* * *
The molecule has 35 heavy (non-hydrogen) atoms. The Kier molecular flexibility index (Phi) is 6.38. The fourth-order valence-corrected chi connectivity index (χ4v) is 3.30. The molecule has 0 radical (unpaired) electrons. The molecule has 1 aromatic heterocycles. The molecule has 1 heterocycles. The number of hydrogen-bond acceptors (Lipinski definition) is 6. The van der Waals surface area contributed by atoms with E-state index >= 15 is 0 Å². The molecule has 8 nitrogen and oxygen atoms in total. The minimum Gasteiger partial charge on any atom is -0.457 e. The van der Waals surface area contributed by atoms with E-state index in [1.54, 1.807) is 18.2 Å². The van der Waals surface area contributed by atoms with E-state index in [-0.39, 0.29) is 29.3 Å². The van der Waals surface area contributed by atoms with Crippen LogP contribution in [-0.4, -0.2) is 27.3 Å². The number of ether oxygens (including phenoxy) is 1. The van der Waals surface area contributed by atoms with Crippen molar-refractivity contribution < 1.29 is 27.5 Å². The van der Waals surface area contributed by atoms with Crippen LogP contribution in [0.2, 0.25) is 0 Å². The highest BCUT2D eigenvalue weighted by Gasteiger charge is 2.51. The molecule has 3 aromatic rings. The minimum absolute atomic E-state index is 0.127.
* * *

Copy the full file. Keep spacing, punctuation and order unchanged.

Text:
The molecule has 35 heavy (non-hydrogen) atoms. The Kier molecular flexibility index (Phi) is 6.38. The fourth-order valence-corrected chi connectivity index (χ4v) is 3.30. The molecule has 0 radical (unpaired) electrons. The molecule has 1 aromatic heterocycles. The molecule has 1 heterocycles. The number of hydrogen-bond acceptors (Lipinski definition) is 6. The van der Waals surface area contributed by atoms with E-state index >= 15 is 0 Å². The molecule has 8 nitrogen and oxygen atoms in total. The minimum Gasteiger partial charge on any atom is -0.457 e. The van der Waals surface area contributed by atoms with E-state index in [1.54, 1.807) is 18.2 Å². The van der Waals surface area contributed by atoms with E-state index in [-0.39, 0.29) is 29.3 Å². The van der Waals surface area contributed by atoms with Crippen LogP contribution in [-0.4, -0.2) is 27.3 Å². The number of ether oxygens (including phenoxy) is 1. The van der Waals surface area contributed by atoms with Crippen molar-refractivity contribution < 1.29 is 27.5 Å². The van der Waals surface area contributed by atoms with Crippen LogP contribution in [0.2, 0.25) is 0 Å². The highest BCUT2D eigenvalue weighted by Gasteiger charge is 2.51. The molecule has 3 aromatic rings. The minimum absolute atomic E-state index is 0.127.